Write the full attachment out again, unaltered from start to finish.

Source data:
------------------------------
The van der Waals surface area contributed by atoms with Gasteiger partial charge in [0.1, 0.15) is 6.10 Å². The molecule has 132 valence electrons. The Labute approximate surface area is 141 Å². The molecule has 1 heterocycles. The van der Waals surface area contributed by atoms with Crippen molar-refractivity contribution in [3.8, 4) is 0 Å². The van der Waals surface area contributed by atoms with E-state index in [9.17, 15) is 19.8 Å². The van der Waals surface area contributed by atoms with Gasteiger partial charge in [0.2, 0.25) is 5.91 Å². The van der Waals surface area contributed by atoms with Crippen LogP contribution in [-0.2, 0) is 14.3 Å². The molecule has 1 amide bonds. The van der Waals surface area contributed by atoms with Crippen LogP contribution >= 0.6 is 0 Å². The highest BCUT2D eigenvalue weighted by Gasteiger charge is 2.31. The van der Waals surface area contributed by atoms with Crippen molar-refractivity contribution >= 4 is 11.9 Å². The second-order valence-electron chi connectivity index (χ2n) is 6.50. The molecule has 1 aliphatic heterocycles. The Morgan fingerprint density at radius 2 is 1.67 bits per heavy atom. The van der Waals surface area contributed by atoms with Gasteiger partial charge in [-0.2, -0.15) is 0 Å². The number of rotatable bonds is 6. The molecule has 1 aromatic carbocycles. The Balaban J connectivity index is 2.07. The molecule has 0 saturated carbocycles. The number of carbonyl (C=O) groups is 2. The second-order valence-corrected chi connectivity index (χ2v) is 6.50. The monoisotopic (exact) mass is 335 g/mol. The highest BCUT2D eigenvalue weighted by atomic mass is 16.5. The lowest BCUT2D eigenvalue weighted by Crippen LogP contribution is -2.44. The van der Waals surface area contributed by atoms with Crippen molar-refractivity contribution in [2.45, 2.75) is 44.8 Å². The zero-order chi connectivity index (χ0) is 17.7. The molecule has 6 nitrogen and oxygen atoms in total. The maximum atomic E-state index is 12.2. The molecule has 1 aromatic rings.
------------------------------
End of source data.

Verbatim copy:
The van der Waals surface area contributed by atoms with Gasteiger partial charge in [0.1, 0.15) is 6.10 Å². The molecule has 132 valence electrons. The Labute approximate surface area is 141 Å². The molecule has 1 heterocycles. The van der Waals surface area contributed by atoms with Crippen molar-refractivity contribution in [3.8, 4) is 0 Å². The van der Waals surface area contributed by atoms with E-state index in [9.17, 15) is 19.8 Å². The van der Waals surface area contributed by atoms with Gasteiger partial charge in [0.2, 0.25) is 5.91 Å². The van der Waals surface area contributed by atoms with Crippen LogP contribution in [-0.2, 0) is 14.3 Å². The molecule has 1 amide bonds. The van der Waals surface area contributed by atoms with Crippen LogP contribution >= 0.6 is 0 Å². The highest BCUT2D eigenvalue weighted by Gasteiger charge is 2.31. The van der Waals surface area contributed by atoms with Crippen molar-refractivity contribution >= 4 is 11.9 Å². The second-order valence-electron chi connectivity index (χ2n) is 6.50. The molecule has 1 aliphatic heterocycles. The Morgan fingerprint density at radius 2 is 1.67 bits per heavy atom. The van der Waals surface area contributed by atoms with Gasteiger partial charge in [-0.2, -0.15) is 0 Å². The number of rotatable bonds is 6. The molecule has 1 aromatic carbocycles. The Balaban J connectivity index is 2.07. The molecule has 0 saturated carbocycles. The number of carbonyl (C=O) groups is 2. The second-order valence-corrected chi connectivity index (χ2v) is 6.50. The monoisotopic (exact) mass is 335 g/mol. The highest BCUT2D eigenvalue weighted by atomic mass is 16.5. The lowest BCUT2D eigenvalue weighted by Crippen LogP contribution is -2.44. The van der Waals surface area contributed by atoms with Crippen molar-refractivity contribution in [2.45, 2.75) is 44.8 Å². The zero-order chi connectivity index (χ0) is 17.7. The molecule has 6 nitrogen and oxygen atoms in total. The maximum atomic E-state index is 12.2. The molecule has 1 aromatic rings.